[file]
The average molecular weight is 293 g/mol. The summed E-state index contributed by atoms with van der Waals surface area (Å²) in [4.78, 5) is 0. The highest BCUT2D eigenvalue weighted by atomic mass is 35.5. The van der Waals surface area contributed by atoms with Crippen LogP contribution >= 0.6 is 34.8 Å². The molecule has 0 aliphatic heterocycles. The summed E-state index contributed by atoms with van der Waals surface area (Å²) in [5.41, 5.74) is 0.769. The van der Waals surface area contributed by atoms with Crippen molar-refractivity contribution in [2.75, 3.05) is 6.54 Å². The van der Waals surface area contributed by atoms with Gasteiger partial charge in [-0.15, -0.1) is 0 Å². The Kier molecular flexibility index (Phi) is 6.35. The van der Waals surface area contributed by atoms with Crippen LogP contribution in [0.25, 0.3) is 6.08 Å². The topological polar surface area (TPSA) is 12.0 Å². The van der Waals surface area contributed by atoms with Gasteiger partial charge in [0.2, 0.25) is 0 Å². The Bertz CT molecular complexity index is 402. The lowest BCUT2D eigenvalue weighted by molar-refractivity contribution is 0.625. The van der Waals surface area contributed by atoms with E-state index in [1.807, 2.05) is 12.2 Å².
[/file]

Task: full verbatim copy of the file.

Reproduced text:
The average molecular weight is 293 g/mol. The summed E-state index contributed by atoms with van der Waals surface area (Å²) in [4.78, 5) is 0. The highest BCUT2D eigenvalue weighted by atomic mass is 35.5. The van der Waals surface area contributed by atoms with Crippen LogP contribution >= 0.6 is 34.8 Å². The molecule has 0 aliphatic heterocycles. The summed E-state index contributed by atoms with van der Waals surface area (Å²) in [5.41, 5.74) is 0.769. The van der Waals surface area contributed by atoms with Crippen molar-refractivity contribution in [2.75, 3.05) is 6.54 Å². The van der Waals surface area contributed by atoms with Gasteiger partial charge in [-0.15, -0.1) is 0 Å². The Kier molecular flexibility index (Phi) is 6.35. The van der Waals surface area contributed by atoms with Crippen LogP contribution in [0.25, 0.3) is 6.08 Å². The topological polar surface area (TPSA) is 12.0 Å². The van der Waals surface area contributed by atoms with Gasteiger partial charge in [0.2, 0.25) is 0 Å². The Bertz CT molecular complexity index is 402. The lowest BCUT2D eigenvalue weighted by molar-refractivity contribution is 0.625. The van der Waals surface area contributed by atoms with E-state index in [1.807, 2.05) is 12.2 Å².